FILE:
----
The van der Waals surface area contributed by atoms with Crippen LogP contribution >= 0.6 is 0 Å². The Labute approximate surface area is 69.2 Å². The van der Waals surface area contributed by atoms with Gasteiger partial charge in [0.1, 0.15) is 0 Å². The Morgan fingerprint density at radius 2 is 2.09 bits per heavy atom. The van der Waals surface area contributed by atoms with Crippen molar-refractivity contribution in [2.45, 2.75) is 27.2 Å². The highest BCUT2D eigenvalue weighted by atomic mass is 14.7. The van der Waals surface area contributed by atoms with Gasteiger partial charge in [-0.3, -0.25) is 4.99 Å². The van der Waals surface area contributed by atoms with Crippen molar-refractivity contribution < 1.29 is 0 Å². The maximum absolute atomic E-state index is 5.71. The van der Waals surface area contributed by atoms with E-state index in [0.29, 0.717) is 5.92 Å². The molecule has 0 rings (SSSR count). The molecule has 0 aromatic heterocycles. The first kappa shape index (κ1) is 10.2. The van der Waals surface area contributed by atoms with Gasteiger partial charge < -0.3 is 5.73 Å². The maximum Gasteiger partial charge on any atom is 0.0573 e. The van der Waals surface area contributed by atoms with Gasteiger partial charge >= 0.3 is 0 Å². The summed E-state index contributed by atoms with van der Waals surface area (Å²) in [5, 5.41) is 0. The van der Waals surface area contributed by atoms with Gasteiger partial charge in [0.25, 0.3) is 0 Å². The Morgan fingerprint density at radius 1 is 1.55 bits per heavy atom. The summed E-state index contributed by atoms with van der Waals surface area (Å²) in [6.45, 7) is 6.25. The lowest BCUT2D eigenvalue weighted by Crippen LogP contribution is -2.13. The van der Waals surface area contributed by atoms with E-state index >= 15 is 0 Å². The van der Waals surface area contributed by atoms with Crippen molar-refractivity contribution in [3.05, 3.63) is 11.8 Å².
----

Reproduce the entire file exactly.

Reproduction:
The van der Waals surface area contributed by atoms with Crippen LogP contribution >= 0.6 is 0 Å². The Labute approximate surface area is 69.2 Å². The van der Waals surface area contributed by atoms with Gasteiger partial charge in [0.1, 0.15) is 0 Å². The Morgan fingerprint density at radius 2 is 2.09 bits per heavy atom. The van der Waals surface area contributed by atoms with Crippen molar-refractivity contribution in [2.45, 2.75) is 27.2 Å². The highest BCUT2D eigenvalue weighted by atomic mass is 14.7. The van der Waals surface area contributed by atoms with Gasteiger partial charge in [-0.3, -0.25) is 4.99 Å². The van der Waals surface area contributed by atoms with Crippen molar-refractivity contribution < 1.29 is 0 Å². The maximum absolute atomic E-state index is 5.71. The van der Waals surface area contributed by atoms with E-state index in [0.29, 0.717) is 5.92 Å². The molecule has 0 rings (SSSR count). The molecule has 0 aromatic heterocycles. The first kappa shape index (κ1) is 10.2. The van der Waals surface area contributed by atoms with Gasteiger partial charge < -0.3 is 5.73 Å². The maximum Gasteiger partial charge on any atom is 0.0573 e. The van der Waals surface area contributed by atoms with Gasteiger partial charge >= 0.3 is 0 Å². The summed E-state index contributed by atoms with van der Waals surface area (Å²) in [5, 5.41) is 0. The van der Waals surface area contributed by atoms with Gasteiger partial charge in [0.25, 0.3) is 0 Å². The Morgan fingerprint density at radius 1 is 1.55 bits per heavy atom. The summed E-state index contributed by atoms with van der Waals surface area (Å²) in [6.45, 7) is 6.25. The lowest BCUT2D eigenvalue weighted by Crippen LogP contribution is -2.13. The van der Waals surface area contributed by atoms with E-state index >= 15 is 0 Å². The van der Waals surface area contributed by atoms with Crippen molar-refractivity contribution in [3.05, 3.63) is 11.8 Å².